May 8, 2014

Stepped up basis another reason Sterling may fight Clippers sale

Update: 5-9-14: It has been reported that the Clippers are owned by a trust in the names of Donald Sterling and wife Shelly Sterling, with the couple's two children as beneficiaries. Mrs. Sterling announced today that she intends to hold onto her 50% ownership. Legal analyst Jeffrey Toobin contends that she does not have a 50% interest; that in effect the same entity, the trust, owns the team. Complicating the matter further is the fact that California is a community property state, and that effectively means each spouse owns 100% of the asset. In the meantime, the NBA has said it will not permit Mrs. Sterling to retain ownership.

The Donald Sterling - L.A. Clippers story doesn't lack for intrigue. There's even an estate planning angle - one so important that it could well influence the outcome of the entire story. It also demonstrates a good rule of thumb for anyone who wishes to leave heirs highly appreciated assets.

The owner of the LA Clippers basketball team, Sterling has been banned for life from the game and fined $2.5 million (a drop in the bucket for a man Forbes estimates to be worth $1.9 billion). The NBA is also trying to force him to sell the team. Sterling acquired the Clippers in 1981 for $12.5 million. By some estimates, the team may now be worth as much as $1 billion.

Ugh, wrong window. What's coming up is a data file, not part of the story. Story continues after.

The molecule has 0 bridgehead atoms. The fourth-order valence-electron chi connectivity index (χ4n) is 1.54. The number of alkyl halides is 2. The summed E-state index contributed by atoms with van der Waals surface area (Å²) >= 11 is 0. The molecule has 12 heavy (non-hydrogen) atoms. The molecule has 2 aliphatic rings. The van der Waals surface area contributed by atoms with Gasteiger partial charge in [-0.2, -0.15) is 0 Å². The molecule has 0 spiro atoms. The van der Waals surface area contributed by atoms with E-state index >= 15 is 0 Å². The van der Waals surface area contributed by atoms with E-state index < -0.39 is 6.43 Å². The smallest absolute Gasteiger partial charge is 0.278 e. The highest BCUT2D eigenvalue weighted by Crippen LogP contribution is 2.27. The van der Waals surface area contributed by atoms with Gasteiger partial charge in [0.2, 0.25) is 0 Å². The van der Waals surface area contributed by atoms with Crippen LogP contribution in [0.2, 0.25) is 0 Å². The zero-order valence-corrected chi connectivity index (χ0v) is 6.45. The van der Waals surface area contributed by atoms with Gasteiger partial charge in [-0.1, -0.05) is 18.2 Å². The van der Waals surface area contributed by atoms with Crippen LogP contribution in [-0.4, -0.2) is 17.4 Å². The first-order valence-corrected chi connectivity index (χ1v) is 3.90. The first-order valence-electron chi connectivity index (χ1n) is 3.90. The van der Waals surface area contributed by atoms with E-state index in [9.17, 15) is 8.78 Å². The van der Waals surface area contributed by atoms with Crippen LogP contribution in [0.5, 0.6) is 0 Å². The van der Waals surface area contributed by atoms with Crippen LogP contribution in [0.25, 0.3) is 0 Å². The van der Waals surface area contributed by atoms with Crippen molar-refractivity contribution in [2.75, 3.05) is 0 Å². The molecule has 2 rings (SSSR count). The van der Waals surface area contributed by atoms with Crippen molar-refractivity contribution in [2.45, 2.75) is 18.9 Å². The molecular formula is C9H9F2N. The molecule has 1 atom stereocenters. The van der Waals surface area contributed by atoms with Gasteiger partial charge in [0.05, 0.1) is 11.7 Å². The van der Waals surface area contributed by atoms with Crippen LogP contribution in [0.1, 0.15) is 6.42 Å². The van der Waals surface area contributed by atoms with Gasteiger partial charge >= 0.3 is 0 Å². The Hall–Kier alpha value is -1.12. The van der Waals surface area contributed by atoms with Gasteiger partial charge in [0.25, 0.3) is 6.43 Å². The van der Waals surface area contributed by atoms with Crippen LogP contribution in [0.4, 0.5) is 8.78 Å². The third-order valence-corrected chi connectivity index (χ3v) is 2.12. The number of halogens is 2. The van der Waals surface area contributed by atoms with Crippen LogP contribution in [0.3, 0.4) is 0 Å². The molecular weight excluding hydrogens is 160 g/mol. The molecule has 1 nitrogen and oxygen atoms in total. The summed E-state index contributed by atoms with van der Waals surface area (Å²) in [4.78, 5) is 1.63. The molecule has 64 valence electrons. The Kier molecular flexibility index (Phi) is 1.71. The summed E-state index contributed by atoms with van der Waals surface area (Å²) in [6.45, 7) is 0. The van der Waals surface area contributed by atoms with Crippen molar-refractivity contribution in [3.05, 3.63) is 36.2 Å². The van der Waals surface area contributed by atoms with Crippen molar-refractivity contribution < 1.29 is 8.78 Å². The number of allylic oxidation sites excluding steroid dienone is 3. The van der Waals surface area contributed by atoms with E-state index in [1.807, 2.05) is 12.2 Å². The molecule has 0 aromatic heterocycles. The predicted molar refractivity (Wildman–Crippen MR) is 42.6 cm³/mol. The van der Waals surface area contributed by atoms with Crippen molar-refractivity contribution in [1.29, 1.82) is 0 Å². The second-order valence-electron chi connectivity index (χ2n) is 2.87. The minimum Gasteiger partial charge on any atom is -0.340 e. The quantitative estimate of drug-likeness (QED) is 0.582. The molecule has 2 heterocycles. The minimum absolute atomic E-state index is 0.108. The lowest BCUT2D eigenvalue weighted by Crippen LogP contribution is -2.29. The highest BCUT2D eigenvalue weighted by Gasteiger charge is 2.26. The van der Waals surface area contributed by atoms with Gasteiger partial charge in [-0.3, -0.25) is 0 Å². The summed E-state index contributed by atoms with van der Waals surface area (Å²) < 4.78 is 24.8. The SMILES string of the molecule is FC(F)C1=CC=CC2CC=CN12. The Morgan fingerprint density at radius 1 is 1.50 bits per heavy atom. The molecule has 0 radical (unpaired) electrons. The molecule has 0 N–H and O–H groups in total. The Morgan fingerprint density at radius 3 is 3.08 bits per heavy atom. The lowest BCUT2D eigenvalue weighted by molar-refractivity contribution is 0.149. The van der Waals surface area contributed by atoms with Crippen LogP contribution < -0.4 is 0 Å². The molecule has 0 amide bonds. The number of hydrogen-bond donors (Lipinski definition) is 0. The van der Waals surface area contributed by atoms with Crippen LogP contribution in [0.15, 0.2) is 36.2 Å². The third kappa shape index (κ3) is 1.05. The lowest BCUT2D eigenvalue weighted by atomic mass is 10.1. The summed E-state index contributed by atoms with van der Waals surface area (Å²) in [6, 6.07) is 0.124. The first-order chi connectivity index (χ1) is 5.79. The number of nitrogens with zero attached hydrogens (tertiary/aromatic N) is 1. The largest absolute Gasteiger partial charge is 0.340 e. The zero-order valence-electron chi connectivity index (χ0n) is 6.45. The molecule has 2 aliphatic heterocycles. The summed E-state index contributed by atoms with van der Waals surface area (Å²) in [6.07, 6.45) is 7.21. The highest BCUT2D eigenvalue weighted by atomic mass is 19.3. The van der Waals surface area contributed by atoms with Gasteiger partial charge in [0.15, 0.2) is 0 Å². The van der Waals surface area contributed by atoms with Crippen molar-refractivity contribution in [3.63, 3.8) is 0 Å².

Here's the estate planning angle: Sterling is 80. He reportedly has cancer. He has two sons and a daughter. If he sells the team ( or his interest in it, because he supposedly co-owns it with his wife) prior to his death, he will have to foot a capital gains bill based on the difference between the current sales price, and what he paid for it in 1981. That amounts to hundreds of millions of dollars in federal capital gains tax and California capital gains tax. 

But, if he can fight the sale and bequeath the team to his children - who are presumably his heirs - they will inherit it on a stepped up basis. That means that it is the fair market value at the time Sterling dies, not the value at the time he bought the team, that will be used to calculate the investment profits when his kids sell the Clippers. Here is the relevant excerpt of Section 1014(a) of the Internal Revenue Service Code:

"...the basis of property in the hands of a person acquiring the property from a decedent or to whom the property passed from a decedent shall, if not sold, exchanged, or otherwise disposed of before the decedent’s death by such person, be (1) the fair market value of the property at the date of the decedent’s death...

Obviously, hanging onto the team and passing it to his children after his death will save Sterling's kids millions. This is one of the reasons Sterling is likely to resist the call for him to sell now.

Not a billionaire yourself? No matter: the same principle applies to your estate planning, too. Generally speaking, it's wise to refrain from giving your beneficiaries highly appreciated assets while you are alive. If your loved ones inherit the asset at your passing, they will get the advantage of a step-up in basis and the associated tax savings when they go to sell it.

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